*Dr. Brad Leuwerke is with the Swine Vet Center in St. Peter, Minn.
EACH September, the Allen D. Leman Conference brings together a unique blend of swine producers, veterinarians, researchers and industry experts from around the world.
Many of the sessions revolve around current swine health and production matters. Attendees also get the opportunity to view a wide array of practical field- and laboratory-based disease research data of importance to the continuous improvement of their own herds' health.
A summary of some of these projects is provided here.
Kanankege et al. presented an analysis of porcine reproductive and respiratory syndrome (PRRS) seasonality in midwestern farms.
This study was an analysis of a large data set gathered from the Swine Health Monitoring Project (SHMP). The goal was to define patterns of seasonality of PRRS virus outbreaks among 358 participating sow farms between 2011 and 2015. Those producers provide SHMP with the PRRS status of each of their herds on a weekly basis.
From 2011 to 2013, PRRS outbreaks demonstrated a predictable pattern of seasonality, with outbreaks declining from May to June of each year, followed by a dramatic increase in cases beginning in November.
In the last two years, the seasonality of outbreaks has been less predictable. Although PRRS outbreaks still increased in the fall of each year, more cases occurred during times that historically had been quiet (late spring into summer).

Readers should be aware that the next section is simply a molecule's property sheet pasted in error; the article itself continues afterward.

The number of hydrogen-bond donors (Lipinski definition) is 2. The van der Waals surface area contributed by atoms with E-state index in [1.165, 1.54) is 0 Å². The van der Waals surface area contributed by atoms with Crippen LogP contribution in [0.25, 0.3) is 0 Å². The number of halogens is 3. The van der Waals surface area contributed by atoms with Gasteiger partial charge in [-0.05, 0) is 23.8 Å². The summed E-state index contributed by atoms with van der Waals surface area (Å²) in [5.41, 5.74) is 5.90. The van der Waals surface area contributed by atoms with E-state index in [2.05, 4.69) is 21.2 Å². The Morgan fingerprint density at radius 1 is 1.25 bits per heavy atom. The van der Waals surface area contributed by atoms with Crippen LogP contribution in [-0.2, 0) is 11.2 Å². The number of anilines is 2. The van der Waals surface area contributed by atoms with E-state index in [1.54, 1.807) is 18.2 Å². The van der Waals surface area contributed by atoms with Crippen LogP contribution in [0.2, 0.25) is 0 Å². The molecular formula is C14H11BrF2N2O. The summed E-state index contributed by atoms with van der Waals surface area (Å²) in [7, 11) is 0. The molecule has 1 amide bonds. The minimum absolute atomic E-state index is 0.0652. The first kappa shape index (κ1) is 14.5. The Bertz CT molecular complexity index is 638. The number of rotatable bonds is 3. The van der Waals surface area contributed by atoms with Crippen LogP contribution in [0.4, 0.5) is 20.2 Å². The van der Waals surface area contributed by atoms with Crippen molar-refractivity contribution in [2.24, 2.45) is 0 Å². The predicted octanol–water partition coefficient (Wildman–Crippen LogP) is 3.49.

This study shows that in midwestern sow herds, the highest-risk time for new PRRS virus introductions continues to be fall and into winter.
PRRS risk factors
Arruda et al. looked at land coverage and elevation as risk factors for PRRS outbreaks. Using the same SHMP database, this project focused on determining an association between environmental factors — including site elevation, land slope and vegetation — on the rate of PRRS outbreaks.
Information was analyzed from 706 SHMP participant sow herds during 2009-16. Environmental information, including the surrounding land coverage (cultivated, trees or shrubs) and terrain (the altitude and slope of the site compared to the surrounding area), was collected.
An analysis of farm data showed an average outbreak rate of 1.38 per year, with approximately 40% of the participating farms not reporting any PRRS outbreak during this time frame.
Although the elevation of the sow farm site was not a significant contributor to the outbreak rate, it was found that farms physically located in terrains with a slope of greater than 9% were more protected than farms with a terrain slope of less than 1%.
Similarly, farms where shrubs and trees provided cover were more protected and had less frequent PRRS outbreaks compared to farms in locations without these environmental features.
Roos et al. discussed the colonization of Mycoplasma hyorhinis and Mycoplasma hyosynoviae prior to weaning.
M. hyorhinis and M. hyosynoviae are thought to be transmitted from sow to offspring during the lactation period. Both organisms play a role in arthritis and lameness observed in growing and finishing pigs.
The goal of this study was to compare the rate of bacterial colonization among sows and piglets during early lactation and prior to weaning to better understand the transmission dynamics of both pathogens.